PORTS & FREE TRADE ZONES
From Site Selection magazine, November 2014
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A glimpse at the latest figures from the US Foreign-Trade Zone report.
he overlapping territories of shipping ports and special economic zones (SEZs) host a significant share of industrial activity and private-sector facility investment worldwide, supported by policy and regulations conducive to the free flow of goods and export promotion.
Zones are as various as the geographies and cultures that host them. There are the massive zones and parks of China, There is the equally massive but somewhat convoluted SEZ scheme in India, embracing everything from port expansions to IT parks. There are the large but more targeted zone schemes of Korea, Poland, Philippines, Turkey, Mexico and Russia. And there are geographically limited but potent zones in smaller jurisdictions such as Costa Rica, Jamaica, Malaysia, Myanmar and Singapore — a city-state which many might mistake for an outright SEZ.
Recent trends include the export of zone concepts themselves, and the customization of these customs-friendly areas for particular industries. The People’s Republic of China has done what it can to see its zone models replicated in Africa, Mexico and other jurisdictions. Some Middle Eastern nations have attempted to set up zones in foreign countries, with limited success. The Indian government as recently as this fall is studying the establishment of a “reverse SEZ” in Iran for Indian fertilizer and chemical companies. And a new SEZ is being established in South Africa specifically targeting users of platinum from that nation’s Rusterberg platinum belt.
In the United States, the trend is toward the “Alternative Site Framework” made available by the US Free-Trade Zone Board beginning in December 2008, which “enables a much quicker, simpler on-demand process to designate ‘subzones’ or ‘usage-driven sites’ at specific companies’ facilities.”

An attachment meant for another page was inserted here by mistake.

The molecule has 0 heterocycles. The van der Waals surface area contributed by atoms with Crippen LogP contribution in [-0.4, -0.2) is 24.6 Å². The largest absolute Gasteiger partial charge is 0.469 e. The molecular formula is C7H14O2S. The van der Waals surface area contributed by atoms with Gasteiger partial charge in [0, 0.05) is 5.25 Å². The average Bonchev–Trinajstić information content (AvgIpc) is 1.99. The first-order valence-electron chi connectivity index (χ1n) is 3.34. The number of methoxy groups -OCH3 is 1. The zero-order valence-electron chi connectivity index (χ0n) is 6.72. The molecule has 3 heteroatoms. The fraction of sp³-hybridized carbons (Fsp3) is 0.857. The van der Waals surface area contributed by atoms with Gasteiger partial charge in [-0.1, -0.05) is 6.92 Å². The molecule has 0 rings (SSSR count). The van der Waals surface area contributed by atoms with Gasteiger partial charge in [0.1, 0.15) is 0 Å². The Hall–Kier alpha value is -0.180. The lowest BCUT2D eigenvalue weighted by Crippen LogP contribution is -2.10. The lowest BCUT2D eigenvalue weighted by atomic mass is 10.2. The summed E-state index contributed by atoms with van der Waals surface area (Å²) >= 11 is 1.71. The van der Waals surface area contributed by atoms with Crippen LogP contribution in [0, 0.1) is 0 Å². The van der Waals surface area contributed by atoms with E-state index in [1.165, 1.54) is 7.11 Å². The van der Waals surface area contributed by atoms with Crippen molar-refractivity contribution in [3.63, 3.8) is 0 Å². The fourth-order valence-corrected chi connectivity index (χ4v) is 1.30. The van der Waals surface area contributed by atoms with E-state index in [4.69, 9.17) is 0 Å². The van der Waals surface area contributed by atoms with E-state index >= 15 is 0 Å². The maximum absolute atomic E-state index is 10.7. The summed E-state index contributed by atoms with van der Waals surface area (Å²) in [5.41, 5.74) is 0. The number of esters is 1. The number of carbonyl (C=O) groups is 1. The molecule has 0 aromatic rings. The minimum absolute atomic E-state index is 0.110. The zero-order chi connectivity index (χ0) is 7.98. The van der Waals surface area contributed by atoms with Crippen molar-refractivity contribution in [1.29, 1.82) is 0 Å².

In other words: The zone’s wherever you want it to be, provided some sort of connection can be made. Where there’s a will to export, you might say, there’s a way to import the FTZ label.
The 75th Annual Report of the Foreign-Trade Zone Board to the US Congress was published in August 2014. The board includes US Commerce Secretary Penny Pritzker; US Treasury Secretary Jacob Lew; Assistant Secretary for Enforcement and Compliance Paul Piquado of the US Dept. of Commerce; Deputy Assistant Secretary of the Treasury (Tax, Trade, and Tariff Policy) Timothy E. Skud; and Executive Secretary Andrew McGilvray.
Nearly all of the top 25 production operations in FTZs for either merchandise received or exports are petroleum-related, with the exceptions of BMW in South Carolina; Toyota in Kentucky; Hyundai in Alabama and Nissan in Tennessee; Bristol-Myers Squibb in FTZ No. 177A in Indiana, and Lilly del Caribe, which leads a group of 14 life sciences firms in FTZ No. 7 in Mayaguez, Puerto Rico.
Rankings, charts and graphs from the report are in this section. The full 155-pp. document is available for download at www.trade.gov/ftz.